Last week, after much debate, Cleveland’s police chief announced that attendees of the Republican National Convention would be within their rights to openly carry firearms outside the convention hall. That the announcement was necessary at all demonstrates the extent to which the Republican Party has linked itself to the gun rights movement.

Its close relationship with the National Rifle Association has developed as the GOP has aligned itself with pro-gun factions. The NRA’s own shift — from a hobbyist group into a politically focused organization dedicated to Second Amendment defense — became apparent in the 1970s, when the group lobbied lawmakers to relax restrictions on firearms. Throughout the 1980s, while often working in lockstep with the GOP, it still maintained a vast array of Democratic allies, especially in the South. Young lawmakers like Al Gore coveted the organization’s endorsement. As a congressman in Tennessee, he voted against putting serial numbers on firearms. In 1986, as a senator, Gore said gun control laws “haven’t been an effective solution to the underlying problem of violent crime.”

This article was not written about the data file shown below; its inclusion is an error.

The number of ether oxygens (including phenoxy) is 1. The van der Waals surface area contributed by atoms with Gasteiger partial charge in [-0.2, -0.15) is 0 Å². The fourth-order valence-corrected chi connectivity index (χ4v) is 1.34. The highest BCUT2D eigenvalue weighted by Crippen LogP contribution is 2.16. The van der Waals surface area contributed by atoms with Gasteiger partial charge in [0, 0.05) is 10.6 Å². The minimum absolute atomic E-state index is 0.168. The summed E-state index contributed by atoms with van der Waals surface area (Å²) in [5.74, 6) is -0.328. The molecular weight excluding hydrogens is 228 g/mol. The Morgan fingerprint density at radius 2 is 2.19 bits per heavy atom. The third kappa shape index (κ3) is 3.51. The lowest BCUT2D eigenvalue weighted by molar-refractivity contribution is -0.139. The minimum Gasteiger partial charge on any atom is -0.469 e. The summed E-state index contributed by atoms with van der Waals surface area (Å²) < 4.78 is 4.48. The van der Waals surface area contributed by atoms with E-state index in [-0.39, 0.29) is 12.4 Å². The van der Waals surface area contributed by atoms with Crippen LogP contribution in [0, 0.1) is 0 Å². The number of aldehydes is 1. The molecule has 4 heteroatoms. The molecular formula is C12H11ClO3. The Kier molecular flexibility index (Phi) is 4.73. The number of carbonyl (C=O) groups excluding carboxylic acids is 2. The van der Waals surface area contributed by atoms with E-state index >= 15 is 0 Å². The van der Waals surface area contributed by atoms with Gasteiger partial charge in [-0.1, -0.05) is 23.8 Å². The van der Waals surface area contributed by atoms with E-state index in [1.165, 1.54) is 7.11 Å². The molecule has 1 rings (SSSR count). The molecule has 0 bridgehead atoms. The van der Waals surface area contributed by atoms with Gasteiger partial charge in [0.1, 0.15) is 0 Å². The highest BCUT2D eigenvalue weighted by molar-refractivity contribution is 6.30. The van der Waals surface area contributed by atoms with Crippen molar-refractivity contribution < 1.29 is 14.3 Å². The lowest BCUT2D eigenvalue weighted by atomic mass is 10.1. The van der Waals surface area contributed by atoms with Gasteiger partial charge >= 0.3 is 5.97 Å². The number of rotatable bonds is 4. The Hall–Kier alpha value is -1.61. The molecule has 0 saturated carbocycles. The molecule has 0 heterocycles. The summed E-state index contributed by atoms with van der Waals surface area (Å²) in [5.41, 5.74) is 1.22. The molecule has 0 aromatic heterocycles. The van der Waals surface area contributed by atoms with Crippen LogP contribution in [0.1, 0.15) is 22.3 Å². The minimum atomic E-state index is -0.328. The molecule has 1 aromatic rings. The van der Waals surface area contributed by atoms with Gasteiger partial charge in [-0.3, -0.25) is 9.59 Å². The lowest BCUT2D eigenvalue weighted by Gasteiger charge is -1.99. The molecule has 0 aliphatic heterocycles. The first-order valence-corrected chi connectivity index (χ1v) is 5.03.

In the 1990s, as vice president, Gore would embrace some gun restrictions. And so would the NRA, moving decidedly in the direction of a single-party organization after the passage of the 1994 assault weapons ban. Over the following decades, the relationship between the NRA and Democrats continued to sour, and the group put more and more financial muscle into electing Republicans. By the party’s 2016 presidential primary contest, mainstream Republicanism held scant room for moderation on gun policy, leaving candidates divided over issues like immigration and trade all scrambling to portray themselves as the most ardent representative of the NRA’s increasingly hardline platform.

The Republican National Convention is now underway in Cleveland. On Tuesday, the NRA’s top lobbyist, Chris Cox, is scheduled to speak. Here’s how the GOP became the party of the NRA, in 16 steps.